Here as elsewhere, Dogen’s language is opaque, but the practice he recommends is relatively straightforward. To take the backward step, we shift our orientation from doing to being. If we happen to be walking, we stop walking. If we are working, we stop working. And if we are thinking, we turn our attention from our transitory thoughts to our abiding awareness of those thoughts. The Tibetan master Sogyal Rinpoche has likened the mind having a thought to an open sky with a bird flying through it. By taking the backward step, we become the open sky. We rest in the spaciousness of pure awareness.

The backward step is no quick fix. Like other meditative techniques, it requires practice and commitment. But for those who persevere, this practice can afford relief from compulsive working. It can tame obsessive thinking.  And, most important, it can foster empowering insights into our prevailing habits of mind, particularly the habits of harboring expectations and worrying about possible outcomes.  Having learned to do our work and then step back, we can allow the future to unfold as it will. And should that occur, next week or years from now, we will indeed have set foot on the path to peacefulness.

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Lao-Tzu, Tao Te Ching, verse 9. Translation by Kobun Chino Otogawa Roshi (1938-2002), as recorded by Eiko Joshin Carolyn Atkinson in her book A Light in the Mind (Everyday Dharma Zen Center, 2010), 45.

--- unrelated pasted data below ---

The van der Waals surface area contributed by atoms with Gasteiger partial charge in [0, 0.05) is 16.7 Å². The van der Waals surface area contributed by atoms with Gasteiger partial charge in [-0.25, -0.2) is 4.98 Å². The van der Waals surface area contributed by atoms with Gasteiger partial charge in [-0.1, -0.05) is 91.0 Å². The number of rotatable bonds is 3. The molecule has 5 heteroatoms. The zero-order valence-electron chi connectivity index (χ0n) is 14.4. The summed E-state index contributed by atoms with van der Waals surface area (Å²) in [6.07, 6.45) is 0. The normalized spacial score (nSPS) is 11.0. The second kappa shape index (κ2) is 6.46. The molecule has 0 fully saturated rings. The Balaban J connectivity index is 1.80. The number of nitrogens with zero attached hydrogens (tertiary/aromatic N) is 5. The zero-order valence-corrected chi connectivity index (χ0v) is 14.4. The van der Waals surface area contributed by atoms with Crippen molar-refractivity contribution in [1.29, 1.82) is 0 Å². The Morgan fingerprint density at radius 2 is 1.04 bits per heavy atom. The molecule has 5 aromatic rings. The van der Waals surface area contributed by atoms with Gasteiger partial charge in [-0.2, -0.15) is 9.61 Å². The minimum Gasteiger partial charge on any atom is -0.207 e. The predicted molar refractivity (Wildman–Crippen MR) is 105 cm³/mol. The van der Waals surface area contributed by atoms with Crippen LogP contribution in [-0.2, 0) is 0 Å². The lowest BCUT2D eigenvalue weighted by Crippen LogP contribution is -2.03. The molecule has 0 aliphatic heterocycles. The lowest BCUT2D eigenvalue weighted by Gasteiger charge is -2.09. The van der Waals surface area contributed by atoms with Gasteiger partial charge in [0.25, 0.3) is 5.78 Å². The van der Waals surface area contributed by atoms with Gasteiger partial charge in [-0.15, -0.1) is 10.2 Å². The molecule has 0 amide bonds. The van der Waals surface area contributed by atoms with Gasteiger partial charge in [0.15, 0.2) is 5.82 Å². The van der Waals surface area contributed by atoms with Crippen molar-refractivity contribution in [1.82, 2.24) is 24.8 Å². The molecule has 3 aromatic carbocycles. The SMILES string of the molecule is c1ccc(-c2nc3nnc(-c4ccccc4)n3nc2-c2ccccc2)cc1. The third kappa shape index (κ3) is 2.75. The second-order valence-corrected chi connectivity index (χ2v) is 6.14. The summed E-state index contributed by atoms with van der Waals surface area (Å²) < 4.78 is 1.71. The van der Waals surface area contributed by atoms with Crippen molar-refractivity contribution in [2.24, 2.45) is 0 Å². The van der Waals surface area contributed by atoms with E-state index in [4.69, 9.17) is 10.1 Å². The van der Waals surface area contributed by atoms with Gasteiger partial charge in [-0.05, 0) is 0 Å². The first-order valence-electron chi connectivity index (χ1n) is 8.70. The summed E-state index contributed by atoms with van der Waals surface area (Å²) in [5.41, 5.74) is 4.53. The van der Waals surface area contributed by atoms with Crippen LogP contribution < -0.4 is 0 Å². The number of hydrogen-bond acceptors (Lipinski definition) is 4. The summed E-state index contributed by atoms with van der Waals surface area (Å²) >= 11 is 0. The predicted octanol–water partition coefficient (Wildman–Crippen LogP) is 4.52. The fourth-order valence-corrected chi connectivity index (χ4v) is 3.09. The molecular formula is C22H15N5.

Photo: Lao-Tzu

gwen-ifill-the-dalai-lama“My job as a reporter,” the late Gwen Ifill once remarked, “is not to know what I think.” Humble in spirit but incisive in content, that remark calls to mind two essential stories from the Zen tradition.

In the first, a learned university professor pays a visit to Nan-in, a renowned Zen master of the Meiji period (1868-1912), with the intention of learning more about Zen. The two men meet for tea.

Eager to impress his host, the professor holds forth at great length, demonstrating his extensive knowledge of Buddhism and expounding his personal views. Meanwhile, Nan-in pours tea into the professor’s cup. When he has filled it to the brim, he continues to pour, spilling tea all over the table.

For a time the professor ignores this distraction, but when he can bear it no longer, he exclaims, “The cup is overfull! No more will go in!”

“Like this cup,” Nan-in replies, “you are full of your opinions and speculations. How can I show you Zen unless you first empty your cup?” Continue Reading »

Shohaku Okumura

Shohaku Okumura

“I live in America as a foreigner and need a great deal of patience,” writes Shohaku Okumura Roshi, a respected Zen scholar, priest, and teacher who lives in Bloomington, Indiana. In the United States, he explains, “the spiritual and cultural backgrounds are very different from Japan.” And actually, he adds, “any two people who live and work together will sometimes have conflicts and need to practice patience.”

Like other spiritual traditions, Zen Buddhism accords the mental factor of patience a place of honor in its hierarchy of values. By cultivating and exercising patience, we forestall unnecessary suffering. By developing patience as a quality of heart and mind, we avoid causing harm to others and ourselves. With that end in view, Zen teachings offer a wealth of insights and practices, which those willing to make the effort can incorporate into their everyday lives. Four of the most helpful might be summarized as follows. Continue Reading »

180. Ut hora sic vita